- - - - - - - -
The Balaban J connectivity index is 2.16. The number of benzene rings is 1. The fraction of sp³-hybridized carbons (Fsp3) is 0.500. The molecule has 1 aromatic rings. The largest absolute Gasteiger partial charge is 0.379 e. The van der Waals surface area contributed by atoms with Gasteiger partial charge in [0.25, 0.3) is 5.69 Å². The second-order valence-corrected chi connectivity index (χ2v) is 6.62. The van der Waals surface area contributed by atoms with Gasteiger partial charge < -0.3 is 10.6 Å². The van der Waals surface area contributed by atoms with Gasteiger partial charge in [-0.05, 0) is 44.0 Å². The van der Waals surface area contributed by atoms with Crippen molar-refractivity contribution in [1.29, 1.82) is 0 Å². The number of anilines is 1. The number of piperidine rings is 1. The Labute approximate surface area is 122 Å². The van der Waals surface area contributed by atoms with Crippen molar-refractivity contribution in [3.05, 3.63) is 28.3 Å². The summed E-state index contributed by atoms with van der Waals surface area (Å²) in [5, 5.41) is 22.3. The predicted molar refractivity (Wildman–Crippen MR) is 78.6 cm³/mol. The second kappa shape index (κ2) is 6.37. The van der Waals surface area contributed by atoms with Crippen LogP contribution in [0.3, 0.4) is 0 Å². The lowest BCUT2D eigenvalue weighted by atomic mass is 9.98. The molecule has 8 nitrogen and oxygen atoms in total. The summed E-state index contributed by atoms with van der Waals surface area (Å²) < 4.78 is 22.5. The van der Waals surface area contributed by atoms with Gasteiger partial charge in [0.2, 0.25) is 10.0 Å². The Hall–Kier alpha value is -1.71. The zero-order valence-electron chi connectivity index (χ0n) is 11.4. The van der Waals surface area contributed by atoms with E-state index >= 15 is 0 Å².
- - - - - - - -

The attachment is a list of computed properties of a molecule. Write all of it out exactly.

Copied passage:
The Balaban J connectivity index is 2.16. The number of benzene rings is 1. The fraction of sp³-hybridized carbons (Fsp3) is 0.500. The molecule has 1 aromatic rings. The largest absolute Gasteiger partial charge is 0.379 e. The van der Waals surface area contributed by atoms with Gasteiger partial charge in [0.25, 0.3) is 5.69 Å². The second-order valence-corrected chi connectivity index (χ2v) is 6.62. The van der Waals surface area contributed by atoms with Gasteiger partial charge < -0.3 is 10.6 Å². The van der Waals surface area contributed by atoms with Gasteiger partial charge in [-0.05, 0) is 44.0 Å². The van der Waals surface area contributed by atoms with Crippen molar-refractivity contribution in [1.29, 1.82) is 0 Å². The number of anilines is 1. The number of piperidine rings is 1. The Labute approximate surface area is 122 Å². The van der Waals surface area contributed by atoms with Crippen molar-refractivity contribution in [3.05, 3.63) is 28.3 Å². The summed E-state index contributed by atoms with van der Waals surface area (Å²) in [5, 5.41) is 22.3. The predicted molar refractivity (Wildman–Crippen MR) is 78.6 cm³/mol. The second kappa shape index (κ2) is 6.37. The van der Waals surface area contributed by atoms with Crippen LogP contribution in [0.3, 0.4) is 0 Å². The lowest BCUT2D eigenvalue weighted by atomic mass is 9.98. The molecule has 8 nitrogen and oxygen atoms in total. The summed E-state index contributed by atoms with van der Waals surface area (Å²) < 4.78 is 22.5. The van der Waals surface area contributed by atoms with Gasteiger partial charge in [0.2, 0.25) is 10.0 Å². The Hall–Kier alpha value is -1.71. The zero-order valence-electron chi connectivity index (χ0n) is 11.4. The van der Waals surface area contributed by atoms with E-state index >= 15 is 0 Å².